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How
Teenage pregnancy can affect the progression of education and why has teenage
pregnancy decreased.

 

 

Introduction

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Teenage pregnancy is defined as a teenager or underage girl becoming
pregnant. The term connotes that the girl has not yet reached legal adulthood
before conceiving. A teenage girl may become pregnant because of various
reasons or situations but all teenage pregnancies are a result of sexual activities
either voluntary or not. One of the most traumatic and devastating effects of
teenage pregnancy is making it difficult for the girl to continue with her
education. Drop-out rates, repeaters, poor scoring and unable to gain
qualifications are the educational consequences of teenage pregnancy.

 

This paper proposes to explore how teenage pregnancy affects academic
progression and understand the reasons behind the decrease in teenage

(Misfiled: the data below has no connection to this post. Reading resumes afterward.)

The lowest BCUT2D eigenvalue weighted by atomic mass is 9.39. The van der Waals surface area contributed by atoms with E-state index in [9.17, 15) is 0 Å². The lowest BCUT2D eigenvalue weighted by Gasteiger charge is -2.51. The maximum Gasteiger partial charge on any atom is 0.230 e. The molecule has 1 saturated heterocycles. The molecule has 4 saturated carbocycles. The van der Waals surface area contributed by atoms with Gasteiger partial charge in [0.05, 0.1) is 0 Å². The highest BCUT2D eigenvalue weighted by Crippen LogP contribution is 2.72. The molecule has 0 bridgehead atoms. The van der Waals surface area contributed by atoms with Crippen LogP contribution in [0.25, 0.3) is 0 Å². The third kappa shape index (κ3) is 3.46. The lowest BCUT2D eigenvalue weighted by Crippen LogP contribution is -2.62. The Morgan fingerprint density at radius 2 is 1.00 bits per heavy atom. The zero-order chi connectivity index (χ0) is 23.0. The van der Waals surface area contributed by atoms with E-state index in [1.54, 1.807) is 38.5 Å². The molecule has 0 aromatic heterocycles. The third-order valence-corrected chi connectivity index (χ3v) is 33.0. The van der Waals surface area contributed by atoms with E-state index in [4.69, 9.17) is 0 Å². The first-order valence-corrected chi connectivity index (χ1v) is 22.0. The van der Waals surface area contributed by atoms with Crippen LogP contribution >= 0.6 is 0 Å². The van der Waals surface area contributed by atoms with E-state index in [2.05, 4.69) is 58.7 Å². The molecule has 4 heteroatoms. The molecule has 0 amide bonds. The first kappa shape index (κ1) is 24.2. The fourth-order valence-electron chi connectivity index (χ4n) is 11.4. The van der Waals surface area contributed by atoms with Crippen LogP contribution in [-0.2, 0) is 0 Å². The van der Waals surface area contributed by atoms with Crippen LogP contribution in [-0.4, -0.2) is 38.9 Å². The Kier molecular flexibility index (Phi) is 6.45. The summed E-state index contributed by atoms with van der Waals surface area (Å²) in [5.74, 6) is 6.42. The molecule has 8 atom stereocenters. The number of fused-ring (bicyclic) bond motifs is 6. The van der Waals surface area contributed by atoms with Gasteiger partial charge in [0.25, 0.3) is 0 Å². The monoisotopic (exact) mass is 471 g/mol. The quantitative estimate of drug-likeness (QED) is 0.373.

pregnancy.  As a student, pregnant
teenagers are expected to meet a minimum rate of academic progress. Academic
progress implies achieving 50% of the credit points for the subjects that they
are enrolled over the duration of the course. Progression status is based on
course status, multiple fails and assessment guide.

 

 

Research Questions

 

The key questions that will be answered in this study is – how teenage
pregnancy affects the academic development? And why has teenage pregnancy
decreased?

Other research questions are:

 

1) How teenagers view the effects of their pregnancy and their
education?

 

2) Does being pregnant contribute/support or limit the desire to finish
schooling?

 

3) How teenage pregnancy changes the studying patterns of the teenager?

 

4) In what specific ways does teenage pregnancy affect the academic
performance of the teenager?

 

5) To what extent does teenage pregnancy affect the academic achievement
of the teenager?

 

 

Research Aim and Objectives

 

The main aim of this study is to evaluate how teenage pregnancy affects
the academic progression of the teenagers. As well as this the following
research questions will be addressed: